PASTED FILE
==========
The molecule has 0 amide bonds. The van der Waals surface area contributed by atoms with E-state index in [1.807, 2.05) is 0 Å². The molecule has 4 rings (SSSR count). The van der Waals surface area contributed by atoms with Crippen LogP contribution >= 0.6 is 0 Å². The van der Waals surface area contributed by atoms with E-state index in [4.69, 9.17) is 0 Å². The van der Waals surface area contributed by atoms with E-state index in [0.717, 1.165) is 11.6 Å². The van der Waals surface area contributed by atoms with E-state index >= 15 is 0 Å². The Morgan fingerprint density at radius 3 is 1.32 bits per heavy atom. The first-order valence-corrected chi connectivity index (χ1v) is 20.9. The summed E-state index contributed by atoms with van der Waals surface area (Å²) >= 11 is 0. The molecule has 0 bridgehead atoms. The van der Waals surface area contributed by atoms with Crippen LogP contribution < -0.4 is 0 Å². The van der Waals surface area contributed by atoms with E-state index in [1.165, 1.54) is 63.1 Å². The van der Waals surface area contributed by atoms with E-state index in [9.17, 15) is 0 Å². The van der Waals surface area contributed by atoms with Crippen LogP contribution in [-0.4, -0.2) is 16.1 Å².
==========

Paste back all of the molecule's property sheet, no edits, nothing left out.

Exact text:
The molecule has 0 amide bonds. The van der Waals surface area contributed by atoms with E-state index in [1.807, 2.05) is 0 Å². The molecule has 4 rings (SSSR count). The van der Waals surface area contributed by atoms with Crippen LogP contribution >= 0.6 is 0 Å². The van der Waals surface area contributed by atoms with E-state index in [4.69, 9.17) is 0 Å². The van der Waals surface area contributed by atoms with E-state index in [0.717, 1.165) is 11.6 Å². The van der Waals surface area contributed by atoms with E-state index >= 15 is 0 Å². The Morgan fingerprint density at radius 3 is 1.32 bits per heavy atom. The first-order valence-corrected chi connectivity index (χ1v) is 20.9. The summed E-state index contributed by atoms with van der Waals surface area (Å²) >= 11 is 0. The molecule has 0 bridgehead atoms. The van der Waals surface area contributed by atoms with Crippen LogP contribution < -0.4 is 0 Å². The van der Waals surface area contributed by atoms with E-state index in [1.165, 1.54) is 63.1 Å². The van der Waals surface area contributed by atoms with E-state index in [9.17, 15) is 0 Å². The van der Waals surface area contributed by atoms with Crippen LogP contribution in [-0.4, -0.2) is 16.1 Å².